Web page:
Head coach Sarah Warriner originally joined because she could see wheelchair basketball was a game her whole family could play together: her mum, Sarah herself, and her three children.

One of those children - Hayden, now 15 - has the muscle wasting condition muscular dystrophy (MD).

"I liked the idea that everybody could play together," says Sarah. "That's why we started. We all came along together, and it was great that we could all play together."

The family quickly got hooked. Hayden's condition has now reached the point where he can no longer play - he's switched to power chair football instead, says Sarah. But his sister Erin, 9, and older brother Nathan Lambert (the second of the club's two Nathans) both still play. And after training as a coach, Sarah herself is now the Sharks' head coach.

The club meets two evenings a week in the gym at Fulford School. And I've come along to get a taste for myself of just what wheelchair basketball is all about.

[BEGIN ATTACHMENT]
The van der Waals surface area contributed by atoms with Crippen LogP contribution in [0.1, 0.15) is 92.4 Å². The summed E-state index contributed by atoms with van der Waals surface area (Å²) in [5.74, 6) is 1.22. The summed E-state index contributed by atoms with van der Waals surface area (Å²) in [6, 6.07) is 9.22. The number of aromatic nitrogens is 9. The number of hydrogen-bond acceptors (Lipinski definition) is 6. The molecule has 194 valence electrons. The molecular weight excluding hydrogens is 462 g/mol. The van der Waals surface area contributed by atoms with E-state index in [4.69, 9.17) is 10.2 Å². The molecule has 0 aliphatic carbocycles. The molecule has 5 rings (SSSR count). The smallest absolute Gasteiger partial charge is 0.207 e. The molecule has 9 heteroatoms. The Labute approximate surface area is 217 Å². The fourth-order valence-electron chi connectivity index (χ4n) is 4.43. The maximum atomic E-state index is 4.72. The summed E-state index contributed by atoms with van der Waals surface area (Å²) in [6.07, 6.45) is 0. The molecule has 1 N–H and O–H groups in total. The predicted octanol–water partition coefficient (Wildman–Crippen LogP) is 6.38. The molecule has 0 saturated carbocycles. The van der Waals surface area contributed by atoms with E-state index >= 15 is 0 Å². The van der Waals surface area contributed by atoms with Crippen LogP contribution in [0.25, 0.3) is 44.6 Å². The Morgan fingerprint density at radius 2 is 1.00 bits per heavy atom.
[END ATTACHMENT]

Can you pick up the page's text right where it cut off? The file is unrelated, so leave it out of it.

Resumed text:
As I quickly discover, it is brilliant fun.

After being strapped into my chair, I join other club members for some warm-up exercises. First of all, Sarah gets us sprinting end to end along the length of the court.

I soon discover there's a knack to getting up speed - you lean forward slightly in the chair, then use your arms to drive the wheels with smooth, powerful, downward strokes of your hands. To stop, you simply grab the wheels. To turn, you slow down a wheel on one side. To spin on the spot, you reverse one wheel, while going forward with the other.

I found 'dribbling' the most difficult. You're allowed two pushes on the wheel before you have to bounce the ball. I found trying to co-ordinate all the different movements difficult - and time and again my quicker opponents were able to snatch the ball out of my hands.

Nathan Lambert - Sarah's son and the club's star player - showed me how it was done, speeding away, holding the ball with one hand and tossing it nonchalantly into the air so that it bounced and he could scoop it back up again.